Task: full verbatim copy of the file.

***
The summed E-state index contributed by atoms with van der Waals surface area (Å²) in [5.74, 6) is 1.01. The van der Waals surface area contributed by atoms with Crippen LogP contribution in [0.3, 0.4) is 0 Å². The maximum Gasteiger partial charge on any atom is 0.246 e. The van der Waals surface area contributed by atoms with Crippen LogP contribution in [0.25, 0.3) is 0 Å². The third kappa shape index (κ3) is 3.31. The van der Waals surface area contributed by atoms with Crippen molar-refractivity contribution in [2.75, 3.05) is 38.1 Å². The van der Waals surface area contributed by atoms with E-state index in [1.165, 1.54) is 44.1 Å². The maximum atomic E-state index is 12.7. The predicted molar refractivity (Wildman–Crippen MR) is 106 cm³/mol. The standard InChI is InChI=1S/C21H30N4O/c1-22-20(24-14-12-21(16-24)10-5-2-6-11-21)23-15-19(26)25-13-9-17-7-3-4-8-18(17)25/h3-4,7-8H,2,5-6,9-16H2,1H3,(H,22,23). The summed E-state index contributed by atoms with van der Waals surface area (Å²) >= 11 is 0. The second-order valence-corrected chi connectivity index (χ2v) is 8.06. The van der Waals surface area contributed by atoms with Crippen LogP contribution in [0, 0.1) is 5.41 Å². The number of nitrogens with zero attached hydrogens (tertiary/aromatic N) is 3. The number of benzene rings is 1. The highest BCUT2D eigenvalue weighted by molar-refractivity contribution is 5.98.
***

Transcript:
The summed E-state index contributed by atoms with van der Waals surface area (Å²) in [5.74, 6) is 1.01. The van der Waals surface area contributed by atoms with Crippen LogP contribution in [0.3, 0.4) is 0 Å². The maximum Gasteiger partial charge on any atom is 0.246 e. The van der Waals surface area contributed by atoms with Crippen LogP contribution in [0.25, 0.3) is 0 Å². The third kappa shape index (κ3) is 3.31. The van der Waals surface area contributed by atoms with Crippen molar-refractivity contribution in [2.75, 3.05) is 38.1 Å². The van der Waals surface area contributed by atoms with E-state index in [1.165, 1.54) is 44.1 Å². The maximum atomic E-state index is 12.7. The predicted molar refractivity (Wildman–Crippen MR) is 106 cm³/mol. The standard InChI is InChI=1S/C21H30N4O/c1-22-20(24-14-12-21(16-24)10-5-2-6-11-21)23-15-19(26)25-13-9-17-7-3-4-8-18(17)25/h3-4,7-8H,2,5-6,9-16H2,1H3,(H,22,23). The summed E-state index contributed by atoms with van der Waals surface area (Å²) >= 11 is 0. The second-order valence-corrected chi connectivity index (χ2v) is 8.06. The van der Waals surface area contributed by atoms with Crippen LogP contribution in [0, 0.1) is 5.41 Å². The number of nitrogens with zero attached hydrogens (tertiary/aromatic N) is 3. The number of benzene rings is 1. The highest BCUT2D eigenvalue weighted by molar-refractivity contribution is 5.98.